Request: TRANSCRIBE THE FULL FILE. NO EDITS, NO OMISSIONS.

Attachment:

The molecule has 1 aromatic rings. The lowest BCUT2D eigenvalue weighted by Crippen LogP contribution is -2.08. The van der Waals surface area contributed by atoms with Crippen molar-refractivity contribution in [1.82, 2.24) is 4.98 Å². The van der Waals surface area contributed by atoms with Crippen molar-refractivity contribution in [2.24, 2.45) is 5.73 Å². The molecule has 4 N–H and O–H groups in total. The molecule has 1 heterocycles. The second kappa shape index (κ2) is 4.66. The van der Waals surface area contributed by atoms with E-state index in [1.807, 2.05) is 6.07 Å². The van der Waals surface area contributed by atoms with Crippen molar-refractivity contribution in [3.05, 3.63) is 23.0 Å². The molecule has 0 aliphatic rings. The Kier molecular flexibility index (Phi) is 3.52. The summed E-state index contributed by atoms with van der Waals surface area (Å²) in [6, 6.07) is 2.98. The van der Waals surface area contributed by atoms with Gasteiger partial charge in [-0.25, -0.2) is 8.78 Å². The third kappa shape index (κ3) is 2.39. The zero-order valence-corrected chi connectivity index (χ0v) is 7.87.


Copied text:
The molecule has 1 aromatic rings. The lowest BCUT2D eigenvalue weighted by Crippen LogP contribution is -2.08. The van der Waals surface area contributed by atoms with Crippen molar-refractivity contribution in [1.82, 2.24) is 4.98 Å². The van der Waals surface area contributed by atoms with Crippen molar-refractivity contribution in [2.24, 2.45) is 5.73 Å². The molecule has 4 N–H and O–H groups in total. The molecule has 1 heterocycles. The second kappa shape index (κ2) is 4.66. The van der Waals surface area contributed by atoms with E-state index in [1.807, 2.05) is 6.07 Å². The van der Waals surface area contributed by atoms with Crippen molar-refractivity contribution in [3.05, 3.63) is 23.0 Å². The molecule has 0 aliphatic rings. The Kier molecular flexibility index (Phi) is 3.52. The summed E-state index contributed by atoms with van der Waals surface area (Å²) in [6, 6.07) is 2.98. The van der Waals surface area contributed by atoms with Gasteiger partial charge in [-0.25, -0.2) is 8.78 Å². The third kappa shape index (κ3) is 2.39. The zero-order valence-corrected chi connectivity index (χ0v) is 7.87.